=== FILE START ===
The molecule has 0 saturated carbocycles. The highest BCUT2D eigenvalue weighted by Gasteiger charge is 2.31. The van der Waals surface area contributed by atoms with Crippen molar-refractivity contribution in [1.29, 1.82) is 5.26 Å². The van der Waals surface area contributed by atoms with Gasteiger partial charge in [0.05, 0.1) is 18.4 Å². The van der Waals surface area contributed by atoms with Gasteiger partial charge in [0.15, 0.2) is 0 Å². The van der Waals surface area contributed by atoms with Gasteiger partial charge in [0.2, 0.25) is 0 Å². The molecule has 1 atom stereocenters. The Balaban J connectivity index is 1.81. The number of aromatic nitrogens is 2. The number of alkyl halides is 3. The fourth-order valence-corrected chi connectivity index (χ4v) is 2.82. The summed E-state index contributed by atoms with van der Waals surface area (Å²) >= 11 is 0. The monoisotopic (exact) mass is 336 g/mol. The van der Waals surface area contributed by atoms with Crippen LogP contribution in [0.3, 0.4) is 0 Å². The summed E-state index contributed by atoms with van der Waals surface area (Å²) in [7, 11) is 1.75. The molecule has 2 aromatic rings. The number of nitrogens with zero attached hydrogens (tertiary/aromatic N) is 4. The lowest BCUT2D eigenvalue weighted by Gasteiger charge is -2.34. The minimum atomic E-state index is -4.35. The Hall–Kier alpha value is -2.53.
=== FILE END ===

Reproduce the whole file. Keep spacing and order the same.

The molecule has 0 saturated carbocycles. The highest BCUT2D eigenvalue weighted by Gasteiger charge is 2.31. The van der Waals surface area contributed by atoms with Crippen molar-refractivity contribution in [1.29, 1.82) is 5.26 Å². The van der Waals surface area contributed by atoms with Gasteiger partial charge in [0.05, 0.1) is 18.4 Å². The van der Waals surface area contributed by atoms with Gasteiger partial charge in [0.15, 0.2) is 0 Å². The van der Waals surface area contributed by atoms with Gasteiger partial charge in [0.2, 0.25) is 0 Å². The molecule has 1 atom stereocenters. The Balaban J connectivity index is 1.81. The number of aromatic nitrogens is 2. The number of alkyl halides is 3. The fourth-order valence-corrected chi connectivity index (χ4v) is 2.82. The summed E-state index contributed by atoms with van der Waals surface area (Å²) >= 11 is 0. The monoisotopic (exact) mass is 336 g/mol. The van der Waals surface area contributed by atoms with Crippen LogP contribution in [0.3, 0.4) is 0 Å². The summed E-state index contributed by atoms with van der Waals surface area (Å²) in [7, 11) is 1.75. The molecule has 2 aromatic rings. The number of nitrogens with zero attached hydrogens (tertiary/aromatic N) is 4. The lowest BCUT2D eigenvalue weighted by Gasteiger charge is -2.34. The minimum atomic E-state index is -4.35. The Hall–Kier alpha value is -2.53.